Autonomy in health decision-making – a key to recovery in mental health care

The power to make decisions about one’s life – including the right to choose one’s mindset.

Health care – is the key to a person’s independence and personality.

The United Nations Convention on the Rights of Persons with Disabilities (CRPD) obliges states to recognize that people with mental health conditions have legal capacity on an equal basis with everyone else. However, involuntary admissions to hospital, and care against the wishes of a person with a mental health condition, are practiced routinely and widely around the world. This coercion is facilitated by laws and practices that give guardians of people with mental health conditions broad alternative decision-making powers.

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Voices of experience

By making an alternative decision, people with mental health conditions lose their rights to informed consent, confidentiality, privacy, and communication with family members. Too often, people end up in institutions and experience isolation or self-control.

People who are cared for without their consent report feeling dehumanized, often with long-term effects on their mental health. Coercive practices undermine people’s trust and confidence in mental health services and can prevent people from seeking help when they need it.

Autonomic therapy can also amplify existing conditions. Alexandra M. Schuster from the UK was diagnosed with a mental illness when she was seven years old. “Throughout my childhood and adolescence, I had no say in my own recovery: my own ideas of what would be right for me were often denied,” says Alexandra. “This lack of independence has eroded my already low self-esteem and exacerbated my mental illness.”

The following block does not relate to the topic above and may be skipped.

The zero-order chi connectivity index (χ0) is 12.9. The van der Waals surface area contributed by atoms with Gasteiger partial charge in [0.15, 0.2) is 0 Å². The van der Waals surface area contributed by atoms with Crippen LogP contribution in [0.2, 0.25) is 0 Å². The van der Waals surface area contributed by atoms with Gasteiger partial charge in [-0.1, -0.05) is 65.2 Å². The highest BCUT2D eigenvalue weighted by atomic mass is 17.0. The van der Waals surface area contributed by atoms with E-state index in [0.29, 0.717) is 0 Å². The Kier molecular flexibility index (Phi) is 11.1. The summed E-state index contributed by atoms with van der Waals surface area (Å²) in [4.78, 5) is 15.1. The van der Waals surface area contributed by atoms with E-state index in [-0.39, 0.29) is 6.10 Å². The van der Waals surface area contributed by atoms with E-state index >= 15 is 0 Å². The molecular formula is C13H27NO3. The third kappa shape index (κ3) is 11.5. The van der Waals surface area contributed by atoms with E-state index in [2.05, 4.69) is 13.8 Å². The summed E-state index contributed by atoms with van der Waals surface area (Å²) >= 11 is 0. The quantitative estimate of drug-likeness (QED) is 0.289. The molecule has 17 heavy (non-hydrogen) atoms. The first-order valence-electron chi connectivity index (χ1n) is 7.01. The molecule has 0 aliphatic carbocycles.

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At the age of 19, Alexandra says it was a serendipitous individual. “Years of having to engage in specific care pathways and bubble-covering by caring adults had shattered my confidence. I hardly thought I could make basic decisions, let alone help myself.”

Positive partnerships for care

Respecting people’s autonomy can be challenging, but good practice around the world shows that it is possible, particularly by involving people in the planning, evaluation and management of healthcare, for example through shared decision-making, advanced planning, supported self-management and a healing-centred approach. About the person to care.

Empowering people to take control of their lives and mental health care instills personal dignity, value and respect. It can increase self-esteem and self-confidence. It also gives people a level of choice and autonomy they might not have received otherwise.

“Having independence in mental health care has been the biggest contributor to my recovery,” says Alexandra. “My current therapist views me as a person, not as a mental illness. [When I first met her]She asked me about interests, wanted to know about my approach, and was eager to work together to build a path to mental well-being.”

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The meaningful participation of people with lived experience builds trust and understanding among those who give and receive care. The potential outcome is better therapeutic relationships and more equal and effective care partnerships. Individuals and health care providers can work together to identify care options and choose those that are most appropriate and acceptable.

Alexandra recalls: “We started small, but with [my therapist’s] Guidance, I gradually gained the confidence to make complex decisions about my health and well-being. Her willingness to collaborate with me, creating care plans that work for me as an individual, while still giving me the space to make independent decisions, helped me build the confidence to succeed not only mentally, but in all other areas of my life. To this day, I attribute my recovery to her collaborative nature.”

The transition from care that ignores people’s perspectives, priorities and human rights towards person-centred, human rights-based, recovery-oriented care that involves people as active participants in care rather than as passive recipients of care is one of the twelve key shifts needed to achieve the transformation of mental health for all.


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